Go make money!!!

I disagree. I’m going through this right now with a 4 unit building I own. If the problem has been on-going for awhile, it can be a low 5 digits repair bill. If you are in SoCal, San Diego, then you will pay a premium, but $45k does sound high. Moreover, the condo assoc. is not likely to go for a bleach and patch job. If you start a battle with the assoc/insurance company, you be tied up for years haggling over this and could end up in court (more money and time down the drain).

As for the market, if you are in SoCal and you think the market will stabilize in a few months, you have Rose color glasses on (IMHO). Condos are always the first to get soft and last to recover. This recovery o the market will be a multi-year process as we are just at the beginning.

As for being a rental, this will be a breakeven situation (at best) after you figure all your expenses correctly.

My advise is figure out how to make a quick exit and perhaps make some money and move on(and reflect on leassons learned).

Thanks all for the input… Although many of you differ in terms of the seriousness of the mold issue, one thing is clear is that it shouldn’t cover $45K.

The condo currently has a huge water leakage (loud water running noise). My realtor suggested that this should be considered an emergency and that we should notify the current owner (bank) and the association in writing that they need to take quick actions to fix the problem. This will protect myself in the future because all of these happened before I am a real owner (escrow is not closed yet).

That leakage is also what’s creating all this mold concerns…

I agree that real estate in SoCal is very soft and I am not holding my breath for a quick turn around. This is my first residential investment so not sure what kind of returns people usually expect in terms of flipping or renting. If I should take the exit after repair job, do you recommend listing it with an agent? How much commision do you usually pay a realtor (my realtor is not familiar with that area)?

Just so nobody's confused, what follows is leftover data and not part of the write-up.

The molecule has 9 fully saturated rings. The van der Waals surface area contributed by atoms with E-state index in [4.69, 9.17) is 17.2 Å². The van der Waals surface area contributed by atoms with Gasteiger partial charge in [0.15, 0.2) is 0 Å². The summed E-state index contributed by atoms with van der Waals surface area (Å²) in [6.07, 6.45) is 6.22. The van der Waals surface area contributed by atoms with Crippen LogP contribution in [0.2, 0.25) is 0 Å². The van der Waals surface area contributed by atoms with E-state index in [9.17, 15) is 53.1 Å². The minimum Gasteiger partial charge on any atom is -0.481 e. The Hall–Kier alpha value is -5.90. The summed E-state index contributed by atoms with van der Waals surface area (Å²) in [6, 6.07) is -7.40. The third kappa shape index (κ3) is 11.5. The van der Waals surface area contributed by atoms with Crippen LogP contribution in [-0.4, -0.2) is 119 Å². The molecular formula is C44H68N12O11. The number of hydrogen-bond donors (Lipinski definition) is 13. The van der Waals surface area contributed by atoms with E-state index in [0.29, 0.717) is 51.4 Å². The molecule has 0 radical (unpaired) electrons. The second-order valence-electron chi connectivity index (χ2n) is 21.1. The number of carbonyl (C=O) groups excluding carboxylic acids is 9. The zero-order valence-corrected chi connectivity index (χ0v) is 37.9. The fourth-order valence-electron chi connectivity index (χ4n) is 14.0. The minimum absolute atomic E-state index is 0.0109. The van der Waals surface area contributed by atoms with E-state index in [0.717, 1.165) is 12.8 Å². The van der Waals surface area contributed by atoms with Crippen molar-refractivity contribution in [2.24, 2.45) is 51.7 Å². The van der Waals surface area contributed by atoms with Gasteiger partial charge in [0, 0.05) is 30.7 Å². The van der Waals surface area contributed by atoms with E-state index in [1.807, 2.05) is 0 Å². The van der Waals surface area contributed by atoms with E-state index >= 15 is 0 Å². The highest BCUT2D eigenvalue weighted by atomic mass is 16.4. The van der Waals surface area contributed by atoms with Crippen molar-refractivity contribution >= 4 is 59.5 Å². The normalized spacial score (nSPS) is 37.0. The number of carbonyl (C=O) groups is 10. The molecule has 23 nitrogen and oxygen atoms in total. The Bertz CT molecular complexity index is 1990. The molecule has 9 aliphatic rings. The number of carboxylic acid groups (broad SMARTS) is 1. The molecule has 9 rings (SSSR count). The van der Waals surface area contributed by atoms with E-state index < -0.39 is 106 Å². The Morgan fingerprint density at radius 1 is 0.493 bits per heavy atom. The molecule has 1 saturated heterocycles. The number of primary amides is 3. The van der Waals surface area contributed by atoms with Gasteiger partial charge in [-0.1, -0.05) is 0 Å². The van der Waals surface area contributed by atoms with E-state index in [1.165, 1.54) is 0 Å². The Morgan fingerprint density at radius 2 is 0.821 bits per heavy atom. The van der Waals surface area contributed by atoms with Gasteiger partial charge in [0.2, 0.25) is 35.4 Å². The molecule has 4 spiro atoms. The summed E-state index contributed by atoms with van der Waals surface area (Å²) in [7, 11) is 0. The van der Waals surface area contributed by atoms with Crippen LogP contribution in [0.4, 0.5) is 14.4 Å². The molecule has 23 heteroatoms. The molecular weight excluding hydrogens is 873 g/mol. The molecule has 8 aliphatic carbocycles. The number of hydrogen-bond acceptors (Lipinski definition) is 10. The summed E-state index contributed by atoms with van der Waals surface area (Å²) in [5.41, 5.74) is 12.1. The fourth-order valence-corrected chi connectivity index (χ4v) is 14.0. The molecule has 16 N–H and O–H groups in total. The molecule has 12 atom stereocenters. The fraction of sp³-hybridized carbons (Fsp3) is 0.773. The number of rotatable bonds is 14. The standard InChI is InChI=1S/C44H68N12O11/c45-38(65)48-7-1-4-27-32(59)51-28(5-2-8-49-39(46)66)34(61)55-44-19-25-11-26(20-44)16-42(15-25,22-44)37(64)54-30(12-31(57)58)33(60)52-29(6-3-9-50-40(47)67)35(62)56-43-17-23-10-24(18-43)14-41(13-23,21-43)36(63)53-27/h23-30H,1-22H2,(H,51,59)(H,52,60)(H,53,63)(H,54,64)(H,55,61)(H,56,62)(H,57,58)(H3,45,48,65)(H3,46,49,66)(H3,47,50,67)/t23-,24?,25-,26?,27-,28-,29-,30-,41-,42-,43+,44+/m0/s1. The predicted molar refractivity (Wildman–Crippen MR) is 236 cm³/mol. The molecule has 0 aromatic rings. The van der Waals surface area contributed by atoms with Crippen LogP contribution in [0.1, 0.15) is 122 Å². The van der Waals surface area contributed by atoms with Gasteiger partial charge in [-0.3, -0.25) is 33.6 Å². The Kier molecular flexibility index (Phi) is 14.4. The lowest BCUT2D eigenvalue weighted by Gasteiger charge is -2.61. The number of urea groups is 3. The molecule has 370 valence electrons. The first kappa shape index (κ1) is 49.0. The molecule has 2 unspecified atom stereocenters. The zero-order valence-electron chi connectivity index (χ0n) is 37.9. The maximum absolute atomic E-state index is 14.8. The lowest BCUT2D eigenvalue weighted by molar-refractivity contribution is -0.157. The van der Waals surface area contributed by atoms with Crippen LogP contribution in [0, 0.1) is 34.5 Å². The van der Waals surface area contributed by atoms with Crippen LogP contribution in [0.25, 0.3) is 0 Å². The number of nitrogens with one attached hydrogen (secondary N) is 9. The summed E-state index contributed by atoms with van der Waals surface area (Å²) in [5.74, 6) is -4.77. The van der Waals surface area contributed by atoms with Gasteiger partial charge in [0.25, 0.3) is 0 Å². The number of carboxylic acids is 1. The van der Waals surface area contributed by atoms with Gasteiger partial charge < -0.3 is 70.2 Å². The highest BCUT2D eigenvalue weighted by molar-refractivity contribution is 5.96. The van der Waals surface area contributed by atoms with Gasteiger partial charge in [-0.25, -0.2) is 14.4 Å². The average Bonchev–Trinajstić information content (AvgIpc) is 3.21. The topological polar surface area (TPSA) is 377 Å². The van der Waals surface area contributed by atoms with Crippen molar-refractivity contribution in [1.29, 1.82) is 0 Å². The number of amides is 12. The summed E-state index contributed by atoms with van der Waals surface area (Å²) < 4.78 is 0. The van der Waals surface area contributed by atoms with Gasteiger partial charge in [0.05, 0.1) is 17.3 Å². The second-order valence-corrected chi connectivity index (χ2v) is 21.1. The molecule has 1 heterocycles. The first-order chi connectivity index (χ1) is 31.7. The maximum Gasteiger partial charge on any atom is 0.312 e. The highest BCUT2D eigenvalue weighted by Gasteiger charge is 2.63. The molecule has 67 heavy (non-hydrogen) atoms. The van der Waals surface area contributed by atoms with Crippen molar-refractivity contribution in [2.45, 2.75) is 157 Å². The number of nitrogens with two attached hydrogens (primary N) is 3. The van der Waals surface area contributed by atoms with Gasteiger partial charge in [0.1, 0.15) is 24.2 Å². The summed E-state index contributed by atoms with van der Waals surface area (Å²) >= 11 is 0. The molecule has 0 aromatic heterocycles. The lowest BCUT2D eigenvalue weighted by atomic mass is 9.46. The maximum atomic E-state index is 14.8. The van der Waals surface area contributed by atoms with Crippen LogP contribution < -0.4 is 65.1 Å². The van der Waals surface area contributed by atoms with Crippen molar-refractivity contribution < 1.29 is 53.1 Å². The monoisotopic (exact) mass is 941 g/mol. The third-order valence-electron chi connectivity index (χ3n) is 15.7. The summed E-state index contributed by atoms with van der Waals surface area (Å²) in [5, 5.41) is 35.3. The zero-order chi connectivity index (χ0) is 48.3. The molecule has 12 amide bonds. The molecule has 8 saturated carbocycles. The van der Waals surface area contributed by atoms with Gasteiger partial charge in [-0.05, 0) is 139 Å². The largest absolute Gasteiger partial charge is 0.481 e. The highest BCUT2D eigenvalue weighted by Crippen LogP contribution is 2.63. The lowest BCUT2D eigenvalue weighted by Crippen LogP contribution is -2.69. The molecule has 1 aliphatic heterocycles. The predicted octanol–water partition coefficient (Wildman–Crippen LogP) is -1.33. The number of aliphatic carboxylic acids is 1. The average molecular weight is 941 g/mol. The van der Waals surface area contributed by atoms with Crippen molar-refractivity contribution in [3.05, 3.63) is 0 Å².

How much of a deposit do you have in escrow?

And as far as “the patch job” I got news for you. If you removed the source of the moisture/mold, clean effected areas, and repair/replace areas that can not be cleaned the Assoc. doesn’t have a leg to stand on. That’s a good repair. I’ve seen some of the “expert” repair work done by the insurance company contractors. You can do better work yourself. Take pictures before and after and document everything. Comparing a 4 unit rental to a single condo is not equal. If you have a water leak in a 4 unit multifamily with people living on top of each other your in a whole other mess. NO way $45K Not even $5K

Jennifer, why would you make an investment if you didn’t know a range of expected return? Also, how does your realtor not know what to charge? Is it their first day?

Did you get a copy of the declarations/by-laws for the association? If so, they will go into detail on the ownership of the unit vs. common area and also describe who is responsible for repair and maintenance on specific property. Once you make a claim to the association, they will pass it on to the insurance company. Ever since Mold became a huge financial issue in this country, most insurance carriers have placed a mold/fungus exclusion on their property forms…they won’t pay.

Actually the latest court cases are starting to turn the other way. Recently a mold case was dismissed because of the lack of scientific evidence that mold caused any of the problems that were alleged.

And of course we don’t know where that 45k number came from. You should be able to get your own inspection. I think if you back out of the deal, you’d probably lose whatever money was in escrow and if they required 5k, that’s a pretty big amount. With foreclosures, I guess there weren’t any contingencies so you don’t have any other outs.

Deposit is a little less than 9K.